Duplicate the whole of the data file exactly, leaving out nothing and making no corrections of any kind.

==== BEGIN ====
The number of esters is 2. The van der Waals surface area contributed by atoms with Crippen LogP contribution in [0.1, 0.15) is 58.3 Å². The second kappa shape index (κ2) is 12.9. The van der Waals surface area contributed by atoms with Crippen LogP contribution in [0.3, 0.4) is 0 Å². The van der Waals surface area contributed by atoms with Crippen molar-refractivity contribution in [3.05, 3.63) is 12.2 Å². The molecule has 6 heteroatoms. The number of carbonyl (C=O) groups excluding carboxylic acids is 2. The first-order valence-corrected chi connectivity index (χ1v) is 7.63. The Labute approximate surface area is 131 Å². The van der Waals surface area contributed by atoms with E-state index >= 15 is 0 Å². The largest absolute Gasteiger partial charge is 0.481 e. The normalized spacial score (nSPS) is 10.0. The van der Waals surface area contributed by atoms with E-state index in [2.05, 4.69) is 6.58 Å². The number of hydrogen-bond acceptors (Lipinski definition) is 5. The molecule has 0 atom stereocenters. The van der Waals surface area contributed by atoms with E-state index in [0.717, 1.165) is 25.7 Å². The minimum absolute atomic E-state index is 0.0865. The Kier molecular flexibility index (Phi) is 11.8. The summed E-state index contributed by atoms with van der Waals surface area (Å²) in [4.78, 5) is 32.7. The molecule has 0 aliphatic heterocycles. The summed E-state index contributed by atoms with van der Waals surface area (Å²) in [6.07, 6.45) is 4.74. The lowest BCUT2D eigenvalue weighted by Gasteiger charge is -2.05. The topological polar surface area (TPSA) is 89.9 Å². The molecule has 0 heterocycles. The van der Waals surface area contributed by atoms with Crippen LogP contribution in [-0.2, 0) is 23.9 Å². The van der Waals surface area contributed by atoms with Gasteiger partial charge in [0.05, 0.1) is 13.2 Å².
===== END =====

The number of esters is 2. The van der Waals surface area contributed by atoms with Crippen LogP contribution in [0.1, 0.15) is 58.3 Å². The second kappa shape index (κ2) is 12.9. The van der Waals surface area contributed by atoms with Crippen LogP contribution in [0.3, 0.4) is 0 Å². The van der Waals surface area contributed by atoms with Crippen molar-refractivity contribution in [3.05, 3.63) is 12.2 Å². The molecule has 6 heteroatoms. The number of carbonyl (C=O) groups excluding carboxylic acids is 2. The first-order valence-corrected chi connectivity index (χ1v) is 7.63. The Labute approximate surface area is 131 Å². The van der Waals surface area contributed by atoms with E-state index >= 15 is 0 Å². The largest absolute Gasteiger partial charge is 0.481 e. The normalized spacial score (nSPS) is 10.0. The van der Waals surface area contributed by atoms with E-state index in [2.05, 4.69) is 6.58 Å². The number of hydrogen-bond acceptors (Lipinski definition) is 5. The molecule has 0 atom stereocenters. The van der Waals surface area contributed by atoms with E-state index in [0.717, 1.165) is 25.7 Å². The minimum absolute atomic E-state index is 0.0865. The Kier molecular flexibility index (Phi) is 11.8. The summed E-state index contributed by atoms with van der Waals surface area (Å²) in [4.78, 5) is 32.7. The molecule has 0 aliphatic heterocycles. The summed E-state index contributed by atoms with van der Waals surface area (Å²) in [6.07, 6.45) is 4.74. The lowest BCUT2D eigenvalue weighted by Gasteiger charge is -2.05. The topological polar surface area (TPSA) is 89.9 Å². The molecule has 0 heterocycles. The van der Waals surface area contributed by atoms with Crippen LogP contribution in [-0.2, 0) is 23.9 Å². The van der Waals surface area contributed by atoms with Gasteiger partial charge in [0.05, 0.1) is 13.2 Å².